In 1952, 'Kerala Catholic Students League' which lingered in three or four schools and colleges in Kerala was entirely reorganized with new by-laws and programme of activities. In the subsequent years League units were started in all the schools of every diocese of Kerala. ' Catholic' here was retained not in its narrow sense but in its widest so as to reach the benefits of the programme to the whole student community of Kerala.
Study Circles and discussions by groups and among groups formed a main item of the programme on a weekly basis, so as to foster critical and creative thinking, besides social activities of different kinds for fostering love and fellowship among students of different religious affiliations.
In 1954 , Kerala Catholic Teachers Guild was organized for the first time in Kerala and it showed the way for similar guilds in other parts of India such as Bombay, Madras and Delhi. As in KCSL, here also the term 'Catholic' was taken in its widest sense. Units of the Guild were started in all the schools of every diocese throughout Kerala.
Monthly conferences were regular for the Guild. Seminars for teachers were held on an All Kerala basis and subsequently on a regional basis, in which hundreds of teachers participated. The Guild was meant to improve the quality of education in the country. Besides being a boost to the student organization, seminars were means of re-education to the teachers themselves, from the primary to the university level.
In 1961, Theology course for Laity was organized for post-graduates in India. It was a four-year course at the rate of one full month a year during summer holidays. It was the first systematic course in Theology and Bible for the Laity in India and has been instrumental in awakening a theological awareness in Kerala and India. It was a harmonious combination of study, discussion and practice, learning and living, with professors and students staying in one place and participating in every item of the programme and up-to-date 'Gurukulam'. Archbishop Mathew Kavukattu described it as a 'Landmark in the history of education in Kerala.'
In 1973 efforts were made to translate the Bible, from the original into Malayalam, under the auspices of ' Jeevadhara' and St. Joseph Press, Mannanam ,with the cooperation of all the Bible specialists of Kerala. As a result, Malayalam New Testament was brought out in 1978, which is the authentic Malayalam translation at present. Though the translation of the Old Testament was planned out and started, it had to be called off for reasons which would better remain unrevealed.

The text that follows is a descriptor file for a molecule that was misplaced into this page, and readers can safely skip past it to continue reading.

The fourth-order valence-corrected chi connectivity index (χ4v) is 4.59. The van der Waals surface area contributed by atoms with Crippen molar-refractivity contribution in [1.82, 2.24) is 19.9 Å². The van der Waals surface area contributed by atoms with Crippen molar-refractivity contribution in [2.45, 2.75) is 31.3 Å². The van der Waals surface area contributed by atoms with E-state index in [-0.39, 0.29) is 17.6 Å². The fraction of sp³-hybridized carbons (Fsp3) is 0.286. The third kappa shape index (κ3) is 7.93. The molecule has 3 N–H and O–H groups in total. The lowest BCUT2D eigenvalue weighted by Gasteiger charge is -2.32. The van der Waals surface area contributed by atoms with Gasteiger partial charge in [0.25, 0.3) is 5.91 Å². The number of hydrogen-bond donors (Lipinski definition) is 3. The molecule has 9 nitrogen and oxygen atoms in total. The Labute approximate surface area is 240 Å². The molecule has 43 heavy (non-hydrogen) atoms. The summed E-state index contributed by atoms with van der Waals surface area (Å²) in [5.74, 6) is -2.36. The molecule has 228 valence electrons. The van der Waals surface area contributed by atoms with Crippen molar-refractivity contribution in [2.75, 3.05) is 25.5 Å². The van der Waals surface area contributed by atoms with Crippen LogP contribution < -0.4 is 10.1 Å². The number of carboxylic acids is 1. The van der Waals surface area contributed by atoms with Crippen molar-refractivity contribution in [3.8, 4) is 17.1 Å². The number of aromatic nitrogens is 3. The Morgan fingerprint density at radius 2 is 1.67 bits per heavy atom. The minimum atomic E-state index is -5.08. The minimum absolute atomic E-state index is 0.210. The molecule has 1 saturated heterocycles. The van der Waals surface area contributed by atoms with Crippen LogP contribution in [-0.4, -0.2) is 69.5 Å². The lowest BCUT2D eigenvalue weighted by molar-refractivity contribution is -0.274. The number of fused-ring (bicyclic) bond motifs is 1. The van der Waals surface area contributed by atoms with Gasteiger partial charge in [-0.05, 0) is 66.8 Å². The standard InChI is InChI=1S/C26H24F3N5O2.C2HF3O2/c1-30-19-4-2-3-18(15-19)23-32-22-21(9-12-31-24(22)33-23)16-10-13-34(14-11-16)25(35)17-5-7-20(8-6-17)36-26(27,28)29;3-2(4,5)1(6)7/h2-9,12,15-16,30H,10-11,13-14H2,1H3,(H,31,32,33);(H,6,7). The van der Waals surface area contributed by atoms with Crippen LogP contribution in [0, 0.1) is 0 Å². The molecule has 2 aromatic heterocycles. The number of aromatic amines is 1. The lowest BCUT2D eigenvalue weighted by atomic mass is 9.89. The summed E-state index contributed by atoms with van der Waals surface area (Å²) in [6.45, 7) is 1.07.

In 1976, Indian Theological Association (ITA) was founded under the leadership of Rev. Fr. Manalel, for theologians in India. As 'Jeevadhara'
couldnot absorb all theologians of the country on its editorial board, it seemed good to have a fraternity of theologians for the whole of India. It has about two hundred theologians on its membership list. It is the only organization for theologians in India.
The three motives set before the formation of ITA at first were to
ITA meets every year at different places in India for discussion-in-depth of a selected theme. The themes are selected considering (i) the religious diversity of India and (ii)the socio-political situation of the country.
In 1991, a national seminar on 'People's Theology' was organized at Theology Centre on the occasion of the 20th Anniversary of 'Jeevadhara'. It was considered a significant event in the religious history of the country and marked the beginning of a new phase in theological thinking here. The papers presented at the seminar were published in Jeevadhara No. 129 (Vol.XXII, May 1992).
In 1990, Theology Centre started organizing a Model Village around it called 'Swashraya Gramam'. It is based on the fact that human empowerment can maintain justice whatever be the political state of affairs, and uphold thus the democratic ideals.
Efforts at conscientisation and empowerment of the people through neighbourhood communities, seminars and leadership courses have been going on here with some success. But much remains to be done. More of means and staff are required.